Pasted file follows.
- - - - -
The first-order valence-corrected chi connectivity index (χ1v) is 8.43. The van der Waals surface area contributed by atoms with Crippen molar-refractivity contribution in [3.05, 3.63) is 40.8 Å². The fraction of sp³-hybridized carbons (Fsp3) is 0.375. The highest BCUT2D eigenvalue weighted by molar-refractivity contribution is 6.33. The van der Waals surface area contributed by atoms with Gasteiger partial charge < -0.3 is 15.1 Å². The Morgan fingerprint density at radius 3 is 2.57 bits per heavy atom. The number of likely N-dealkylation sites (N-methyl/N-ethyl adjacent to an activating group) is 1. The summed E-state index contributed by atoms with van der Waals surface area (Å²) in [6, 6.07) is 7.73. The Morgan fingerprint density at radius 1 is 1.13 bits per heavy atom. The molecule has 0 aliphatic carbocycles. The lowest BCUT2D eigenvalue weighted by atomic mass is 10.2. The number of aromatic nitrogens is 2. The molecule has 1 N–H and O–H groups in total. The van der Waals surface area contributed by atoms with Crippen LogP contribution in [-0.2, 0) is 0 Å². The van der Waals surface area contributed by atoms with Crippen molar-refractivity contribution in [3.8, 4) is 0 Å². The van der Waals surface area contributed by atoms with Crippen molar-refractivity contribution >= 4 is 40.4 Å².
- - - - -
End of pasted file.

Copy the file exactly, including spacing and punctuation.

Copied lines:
The first-order valence-corrected chi connectivity index (χ1v) is 8.43. The van der Waals surface area contributed by atoms with Crippen molar-refractivity contribution in [3.05, 3.63) is 40.8 Å². The fraction of sp³-hybridized carbons (Fsp3) is 0.375. The highest BCUT2D eigenvalue weighted by molar-refractivity contribution is 6.33. The van der Waals surface area contributed by atoms with Gasteiger partial charge < -0.3 is 15.1 Å². The Morgan fingerprint density at radius 3 is 2.57 bits per heavy atom. The number of likely N-dealkylation sites (N-methyl/N-ethyl adjacent to an activating group) is 1. The summed E-state index contributed by atoms with van der Waals surface area (Å²) in [6, 6.07) is 7.73. The Morgan fingerprint density at radius 1 is 1.13 bits per heavy atom. The molecule has 0 aliphatic carbocycles. The lowest BCUT2D eigenvalue weighted by atomic mass is 10.2. The number of aromatic nitrogens is 2. The molecule has 1 N–H and O–H groups in total. The van der Waals surface area contributed by atoms with Crippen LogP contribution in [-0.2, 0) is 0 Å². The van der Waals surface area contributed by atoms with Crippen molar-refractivity contribution in [3.8, 4) is 0 Å². The van der Waals surface area contributed by atoms with Crippen molar-refractivity contribution >= 4 is 40.4 Å².